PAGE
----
FALL CREEK — It wasn’t unusual for a prep sports team to have to deal with a COVID-related pause during this winter sports season. For a time, it felt like the pandemic derailed the entire Western Cloverbelt.

“All of us were walking on eggshells for the longest time,” Fall Creek girls basketball senior Emily Madden said. “Every other team just seemed to be getting COVID-ed out. You never know when we could be next.”

Unfortunately for the Crickets, they were next. Twice. Talk about a test in mental fortitude.

“Trying to come back after those quarantines, it was difficult, trying to get back into a routine again,” senior Mackensy Kolpien said. “Being in a routine is a big thing, trying to stay on schedule, but then also trying to stay in shape during that time and coming back and running, it was definitely hard.”

It was a stop-and-start season for the Crickets, who went 21 days between games in December and 17 days in January. But they handled it in stride, and now are being rewarded for their ability to go with the flow in a year full of curveballs. Fall Creek is set to make its return to the state tournament after a six-year hiatus. The Crickets will meet top-seeded Mishicot on Friday morning.

“You started playing a little bit, got on a little bit of a roll, and then you’re stopping again,” Fall Creek coach Jason Martzke said. “To get to this point now is just above and beyond.”

Martzke said the team lost about 15 to 20 practices because of the breaks. Players were forced to do work on their own to stay ready for their return. Even Madden, who tested positive for the virus. She luckily was without symptoms but had to sit out for nearly four weeks of action.

“That was before we got hit with a lot of snowstorms, that weekish time when we had some really nice weather,” Madden said. “I was still able to keep in shape, at least get some running in, do some cardio, get outside which was really helpful. That helped me stay in shape for the season.”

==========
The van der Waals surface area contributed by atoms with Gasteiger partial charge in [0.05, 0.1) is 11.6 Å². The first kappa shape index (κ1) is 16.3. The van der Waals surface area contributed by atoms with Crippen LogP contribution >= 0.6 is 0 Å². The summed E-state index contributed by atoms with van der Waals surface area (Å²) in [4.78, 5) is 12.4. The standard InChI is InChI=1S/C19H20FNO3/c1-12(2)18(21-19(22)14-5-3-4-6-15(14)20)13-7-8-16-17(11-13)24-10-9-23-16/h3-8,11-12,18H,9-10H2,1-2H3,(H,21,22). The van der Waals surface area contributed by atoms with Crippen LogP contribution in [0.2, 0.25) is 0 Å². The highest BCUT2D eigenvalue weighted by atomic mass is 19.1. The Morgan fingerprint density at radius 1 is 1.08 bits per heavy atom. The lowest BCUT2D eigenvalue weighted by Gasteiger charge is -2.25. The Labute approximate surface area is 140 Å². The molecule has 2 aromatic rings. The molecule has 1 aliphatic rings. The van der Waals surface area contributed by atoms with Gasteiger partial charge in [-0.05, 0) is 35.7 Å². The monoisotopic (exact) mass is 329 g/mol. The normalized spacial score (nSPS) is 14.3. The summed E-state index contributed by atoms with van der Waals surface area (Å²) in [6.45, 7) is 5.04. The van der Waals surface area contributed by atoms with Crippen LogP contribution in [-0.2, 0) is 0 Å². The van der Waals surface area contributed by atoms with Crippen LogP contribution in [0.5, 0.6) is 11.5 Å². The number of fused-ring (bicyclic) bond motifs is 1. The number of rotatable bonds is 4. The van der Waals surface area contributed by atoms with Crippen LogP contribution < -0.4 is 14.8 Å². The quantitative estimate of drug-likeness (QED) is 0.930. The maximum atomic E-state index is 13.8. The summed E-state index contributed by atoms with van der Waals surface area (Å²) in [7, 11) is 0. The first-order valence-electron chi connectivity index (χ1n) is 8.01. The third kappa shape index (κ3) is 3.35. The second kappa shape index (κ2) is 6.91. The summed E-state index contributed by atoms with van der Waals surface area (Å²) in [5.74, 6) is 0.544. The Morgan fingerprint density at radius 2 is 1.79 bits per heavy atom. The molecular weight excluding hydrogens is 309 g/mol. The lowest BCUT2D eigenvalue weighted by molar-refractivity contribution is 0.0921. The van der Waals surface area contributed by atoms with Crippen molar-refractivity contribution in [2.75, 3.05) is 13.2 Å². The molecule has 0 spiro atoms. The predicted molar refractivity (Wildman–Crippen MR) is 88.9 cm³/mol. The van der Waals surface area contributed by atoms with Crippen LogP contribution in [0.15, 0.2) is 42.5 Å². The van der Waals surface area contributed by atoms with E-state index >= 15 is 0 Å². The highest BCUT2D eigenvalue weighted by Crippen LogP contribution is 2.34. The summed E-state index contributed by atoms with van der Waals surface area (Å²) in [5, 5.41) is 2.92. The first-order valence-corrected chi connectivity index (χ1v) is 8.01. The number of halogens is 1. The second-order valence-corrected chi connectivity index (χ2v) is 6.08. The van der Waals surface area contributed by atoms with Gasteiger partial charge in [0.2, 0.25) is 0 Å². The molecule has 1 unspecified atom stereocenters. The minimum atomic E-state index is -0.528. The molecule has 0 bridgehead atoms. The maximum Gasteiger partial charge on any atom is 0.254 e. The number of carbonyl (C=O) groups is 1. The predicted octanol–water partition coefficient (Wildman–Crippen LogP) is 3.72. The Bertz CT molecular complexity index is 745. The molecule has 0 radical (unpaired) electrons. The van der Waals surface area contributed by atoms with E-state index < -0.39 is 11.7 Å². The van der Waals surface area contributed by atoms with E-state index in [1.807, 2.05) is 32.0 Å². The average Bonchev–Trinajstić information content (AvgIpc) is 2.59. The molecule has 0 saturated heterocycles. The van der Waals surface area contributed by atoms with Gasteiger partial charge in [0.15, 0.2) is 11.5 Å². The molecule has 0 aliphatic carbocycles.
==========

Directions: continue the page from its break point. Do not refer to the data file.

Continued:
There were some expected struggles when the team returned to action – the Crickets went 2-2 in the first four games after both pauses – but Fall Creek clearly regained its footing by the start of the postseason.

Fall Creek claimed a regional title as its bracket’s top seed, besting Augusta 54-32 and Cloverbelt rival Regis 36-30. After a dominant 45-28 win against Edgar in the sectional semifinals, the Crickets upset Phillips on Saturday 63-53 backed by double-digit performances from Kolpien, Madden and Gianna Vollrath.

The Crickets have won six of their last seven games. Understanding the fragility of the season has made the run even sweeter.

“If we keep playing like we have been, I think we can do some really great things,” Vollrath said.

Fall Creek, which finished second in wins in the Western Cloverbelt this year at 8-3, boasts a balanced attack. Getting to state without a first team all-conference selection is evidence of that. Madden and Kolpien were second team picks.

“They look to be very well-rounded,” Mishicot coach Will Garceau said. “They don’t have one or two studs that you have to take away. It’s going to have to be a group effort. ... But I guess initially, my fear is that they’ve got several kids averaging in that eight to 10, 11 points per game (range), and not one or two kids at 17 or 18 and everybody else just kind of bringing in the caboose. We’ve got to guard all five.”

Standing in the Crickets way is a Mishicot team which took care of business at the No. 1 seed in both its regional and sectional. Now the Indians look to do the same as the No. 1 D4 team at state.

Mishicot enters the weekend 18-2 and finished second in the Big East at 8-2. The squad hasn’t lost since its third game of the season, a Jan. 5 meeting with Howards Grove, adding up to a 17-game win streak.

The Indians have won by 16 or more points in every playoff game thus far, and bested Randolph by an eye-popping 28 in the sectional finals. Kylie Schmidt and Desiree Kleiman lead the show, with both averaging 16 points. Both are Division II commits. Schmidt nearly averages a double-double with 9.1 rebounds.

“They’ve got some good size, a really good team,” Martzke said. “Right now we’re the biggest underdog down there, being the four seed. Our kids just have to go out there and play and let it rip.”

Tipoff is set for 9:05 a.m. on Friday at the La Crosse Center. That means an early start for the team, which will depart from Fall Creek that same morning.

They’re hoping it will be a late night, too. The semifinal winners will play again on Friday at 6:35 p.m. AAU and summer ball has prepped some of these players for the unusual circumstance.

It will be a tough test, but the Crickets know it’s their foes who have the most to lose.

“The pressure isn’t really on us,” Madden said. “They’re not expecting us to do anything. Is that disappointing? A little bit because we’ve worked so hard to get here, but at the same time, for us to even get to state in general, that’s amazing. We’re just going to go out there and give it our all and see how things shake out.”